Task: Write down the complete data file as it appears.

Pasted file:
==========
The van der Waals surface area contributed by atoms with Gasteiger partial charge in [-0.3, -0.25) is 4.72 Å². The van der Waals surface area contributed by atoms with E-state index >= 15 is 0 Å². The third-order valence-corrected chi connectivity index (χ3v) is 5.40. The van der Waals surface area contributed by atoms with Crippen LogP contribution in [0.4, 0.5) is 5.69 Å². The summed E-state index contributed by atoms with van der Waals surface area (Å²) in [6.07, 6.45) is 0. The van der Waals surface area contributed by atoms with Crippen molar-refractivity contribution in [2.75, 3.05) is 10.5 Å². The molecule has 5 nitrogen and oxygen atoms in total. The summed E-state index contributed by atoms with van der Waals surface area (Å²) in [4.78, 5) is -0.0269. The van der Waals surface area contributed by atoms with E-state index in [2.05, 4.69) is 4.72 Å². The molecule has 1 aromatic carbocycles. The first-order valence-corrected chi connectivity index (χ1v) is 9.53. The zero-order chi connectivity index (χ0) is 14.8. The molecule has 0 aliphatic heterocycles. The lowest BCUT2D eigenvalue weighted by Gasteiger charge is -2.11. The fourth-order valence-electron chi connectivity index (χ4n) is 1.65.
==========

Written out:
The van der Waals surface area contributed by atoms with Gasteiger partial charge in [-0.3, -0.25) is 4.72 Å². The van der Waals surface area contributed by atoms with E-state index >= 15 is 0 Å². The third-order valence-corrected chi connectivity index (χ3v) is 5.40. The van der Waals surface area contributed by atoms with Crippen LogP contribution in [0.4, 0.5) is 5.69 Å². The summed E-state index contributed by atoms with van der Waals surface area (Å²) in [6.07, 6.45) is 0. The van der Waals surface area contributed by atoms with Crippen molar-refractivity contribution in [2.75, 3.05) is 10.5 Å². The molecule has 5 nitrogen and oxygen atoms in total. The summed E-state index contributed by atoms with van der Waals surface area (Å²) in [4.78, 5) is -0.0269. The van der Waals surface area contributed by atoms with E-state index in [2.05, 4.69) is 4.72 Å². The molecule has 1 aromatic carbocycles. The first-order valence-corrected chi connectivity index (χ1v) is 9.53. The zero-order chi connectivity index (χ0) is 14.8. The molecule has 0 aliphatic heterocycles. The lowest BCUT2D eigenvalue weighted by Gasteiger charge is -2.11. The fourth-order valence-electron chi connectivity index (χ4n) is 1.65.